The Billings Logan International Airport
Montana’s trailhead to the Big Sky
Business View Magazine interviews Kevin Ploehn, Director of Aviation & Transit at the Billings Logan International Airport – series on U.S. regional airports.
The Billings Logan International Airport (BIL) is a commercial, cargo, and general aviation airport, built on a sandstone bluff, about 500 feet above, and two miles northwest of, downtown Billings, Montana. According to local legend, the first airplane flight took place in Billings on Memorial Day weekend in 1913, when a local dentist, Dr. Frank Bell, flew his Curtiss 0-X-5 from Billings to Park City and back, a distance of 40 miles.
“Back in the 1920s, when flying was first becoming popular, there were little landing strips all over the valley and people were trying to come up with the best place to locate an airport,” explains Kevin Ploehn, Director of Aviation & Transit. “In 1927, the city purchased some land, the first 400 acres, for about $5,200.” Using horse drawn equipment, 1,820 feet of unpaved runway and a small administrative building were constructed on top of the Rimrocks overlooking the Yellowstone Valley and the Billings area.
“Subsequently, land was donated to the Airport by a guy named Dick Logan, who ended up being the Billings Logan International Airport Manager from 1927 through 1957,” Ploehn adds. “Shortly after his death in 1958, the Billings City Council renamed the airport, the Logan Airport, and in 1971, the name was updated to the Billings Logan International Airport. The first commercial service started showing up in the early 1930s; primarily Northwest Airlines and Inland Airlines – mostly for mail, but shortly, thereafter, passenger service started. As time progressed and aircraft sizes increased, the Airport grew from 400 acres into 2,400 acres. So now, we have a 10,500-ft. runway, one small parallel runway for general aviation use, and a crosswind runway.”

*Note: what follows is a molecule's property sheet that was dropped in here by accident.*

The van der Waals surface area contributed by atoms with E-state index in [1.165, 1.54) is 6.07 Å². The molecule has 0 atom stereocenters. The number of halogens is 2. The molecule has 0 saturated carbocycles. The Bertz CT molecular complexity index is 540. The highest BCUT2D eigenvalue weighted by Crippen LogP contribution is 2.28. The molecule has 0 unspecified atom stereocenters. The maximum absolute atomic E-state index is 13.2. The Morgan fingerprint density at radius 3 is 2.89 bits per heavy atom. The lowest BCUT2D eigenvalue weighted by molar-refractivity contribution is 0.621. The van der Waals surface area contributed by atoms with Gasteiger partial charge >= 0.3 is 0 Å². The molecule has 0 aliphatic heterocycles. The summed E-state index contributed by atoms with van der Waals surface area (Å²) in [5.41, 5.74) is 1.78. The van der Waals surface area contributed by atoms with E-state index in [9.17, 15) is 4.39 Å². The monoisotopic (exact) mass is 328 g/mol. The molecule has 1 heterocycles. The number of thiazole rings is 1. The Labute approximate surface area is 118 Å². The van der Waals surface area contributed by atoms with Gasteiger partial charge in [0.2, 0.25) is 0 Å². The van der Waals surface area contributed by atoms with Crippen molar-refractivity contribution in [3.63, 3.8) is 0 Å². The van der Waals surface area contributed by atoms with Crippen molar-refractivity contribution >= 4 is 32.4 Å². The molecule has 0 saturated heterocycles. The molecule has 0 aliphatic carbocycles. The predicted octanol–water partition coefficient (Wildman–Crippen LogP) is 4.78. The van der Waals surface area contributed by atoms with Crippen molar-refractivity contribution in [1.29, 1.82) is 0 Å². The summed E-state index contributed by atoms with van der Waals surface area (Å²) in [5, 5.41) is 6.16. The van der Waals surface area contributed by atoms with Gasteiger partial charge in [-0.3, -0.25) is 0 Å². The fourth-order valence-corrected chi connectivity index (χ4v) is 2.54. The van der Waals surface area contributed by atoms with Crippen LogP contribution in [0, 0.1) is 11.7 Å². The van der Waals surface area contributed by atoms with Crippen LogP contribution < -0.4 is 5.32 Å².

The Billings Logan International Airport is owned by the City of Billings, and is the only municipally-owned, commercial-service airport in Montana. Billings Logan International Airport employs approximately 50 people and is completely self-sufficient; no City General Fund support has been received since 1975. Its commercial airlines include Alaska, with flights to Portland (OR) and Seattle/Tacoma; Allegiant, with flights to Las Vegas, Phoenix/Mesa, and seasonal Los Angeles; American Eagle, with flights to Dallas/Ft. Worth; Delta, with flights to Minneapolis/St. Paul and Salt Lake City; United, with flights to Denver and seasonal Chicago; and Cape Air, an Essential Air Service commuter airline, which operates nonstop flights with a Cessna 402 prop aircraft to Glasgow, Glendive, Havre, Sidney, and Wolf Point, all in Montana.
Billings Logan International Airport’s cargo airlines include FedEx Express, and UPS Airlines. “Our Airport is really a regional hub for eastern Montana and northern Wyoming,” says Ploehn. “So, a lot of stuff is shipped through this Airport for the region. When the North Dakota oil fields were going full bore, just about everything that needed to go there, came in air freight through Billings. Nobody in the state is close to our freight numbers; we’re bringing in about 35,000 tons of freight a year. That was last year’s numbers and this year’s numbers are up by 20 percent, so we’re serving a fairly large area.”
In addition, about 150 general aviation aircraft call Billings Logan, home. And, like many regional, GA airports, Ploehn says there is a waiting list for hangar space. “We definitely have a hangar shortage,” he admits. “We have the land available for hangar development – it’s just that the City, itself, is not in the hangar development business. If someone wanted to come in and build a row of T-hangars, I’m sure they could fill them up. The Airport has developed the hangar sites; we’d do the ground infrastructure and then we’d lease parcels to those folks and they can build their own hangar.”